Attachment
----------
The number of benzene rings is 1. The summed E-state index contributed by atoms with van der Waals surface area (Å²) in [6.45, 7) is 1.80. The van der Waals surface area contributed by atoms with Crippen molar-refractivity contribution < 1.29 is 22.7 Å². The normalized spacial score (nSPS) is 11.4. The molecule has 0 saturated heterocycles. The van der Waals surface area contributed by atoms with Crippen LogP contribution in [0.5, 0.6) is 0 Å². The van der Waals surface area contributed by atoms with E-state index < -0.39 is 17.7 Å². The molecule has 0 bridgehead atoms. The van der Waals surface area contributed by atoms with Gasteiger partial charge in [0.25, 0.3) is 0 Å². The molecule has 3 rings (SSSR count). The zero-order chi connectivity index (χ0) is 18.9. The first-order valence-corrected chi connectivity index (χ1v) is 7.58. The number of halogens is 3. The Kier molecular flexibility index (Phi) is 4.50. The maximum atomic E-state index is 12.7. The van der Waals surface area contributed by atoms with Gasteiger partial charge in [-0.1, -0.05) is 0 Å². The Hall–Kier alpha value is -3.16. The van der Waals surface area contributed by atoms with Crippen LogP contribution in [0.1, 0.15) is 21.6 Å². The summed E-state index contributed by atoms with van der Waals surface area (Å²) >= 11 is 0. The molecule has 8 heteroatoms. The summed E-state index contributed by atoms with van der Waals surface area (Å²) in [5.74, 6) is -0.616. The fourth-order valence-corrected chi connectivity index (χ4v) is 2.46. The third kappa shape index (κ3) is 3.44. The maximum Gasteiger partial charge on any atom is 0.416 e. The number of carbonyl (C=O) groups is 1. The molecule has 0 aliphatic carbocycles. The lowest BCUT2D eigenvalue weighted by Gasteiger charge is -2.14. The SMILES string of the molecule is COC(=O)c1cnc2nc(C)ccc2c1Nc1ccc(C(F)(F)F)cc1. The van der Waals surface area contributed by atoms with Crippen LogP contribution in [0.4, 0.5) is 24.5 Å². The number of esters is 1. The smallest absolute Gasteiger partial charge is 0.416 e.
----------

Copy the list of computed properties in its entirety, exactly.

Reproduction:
The number of benzene rings is 1. The summed E-state index contributed by atoms with van der Waals surface area (Å²) in [6.45, 7) is 1.80. The van der Waals surface area contributed by atoms with Crippen molar-refractivity contribution < 1.29 is 22.7 Å². The normalized spacial score (nSPS) is 11.4. The molecule has 0 saturated heterocycles. The van der Waals surface area contributed by atoms with Crippen LogP contribution in [0.5, 0.6) is 0 Å². The van der Waals surface area contributed by atoms with E-state index < -0.39 is 17.7 Å². The molecule has 0 bridgehead atoms. The van der Waals surface area contributed by atoms with Gasteiger partial charge in [0.25, 0.3) is 0 Å². The molecule has 3 rings (SSSR count). The zero-order chi connectivity index (χ0) is 18.9. The first-order valence-corrected chi connectivity index (χ1v) is 7.58. The number of halogens is 3. The Kier molecular flexibility index (Phi) is 4.50. The maximum atomic E-state index is 12.7. The van der Waals surface area contributed by atoms with Gasteiger partial charge in [-0.1, -0.05) is 0 Å². The Hall–Kier alpha value is -3.16. The van der Waals surface area contributed by atoms with Crippen LogP contribution in [0.1, 0.15) is 21.6 Å². The summed E-state index contributed by atoms with van der Waals surface area (Å²) >= 11 is 0. The molecule has 8 heteroatoms. The summed E-state index contributed by atoms with van der Waals surface area (Å²) in [5.74, 6) is -0.616. The fourth-order valence-corrected chi connectivity index (χ4v) is 2.46. The third kappa shape index (κ3) is 3.44. The maximum Gasteiger partial charge on any atom is 0.416 e. The number of carbonyl (C=O) groups is 1. The molecule has 0 aliphatic carbocycles. The lowest BCUT2D eigenvalue weighted by Gasteiger charge is -2.14. The SMILES string of the molecule is COC(=O)c1cnc2nc(C)ccc2c1Nc1ccc(C(F)(F)F)cc1. The van der Waals surface area contributed by atoms with Crippen LogP contribution in [0.4, 0.5) is 24.5 Å². The number of esters is 1. The smallest absolute Gasteiger partial charge is 0.416 e.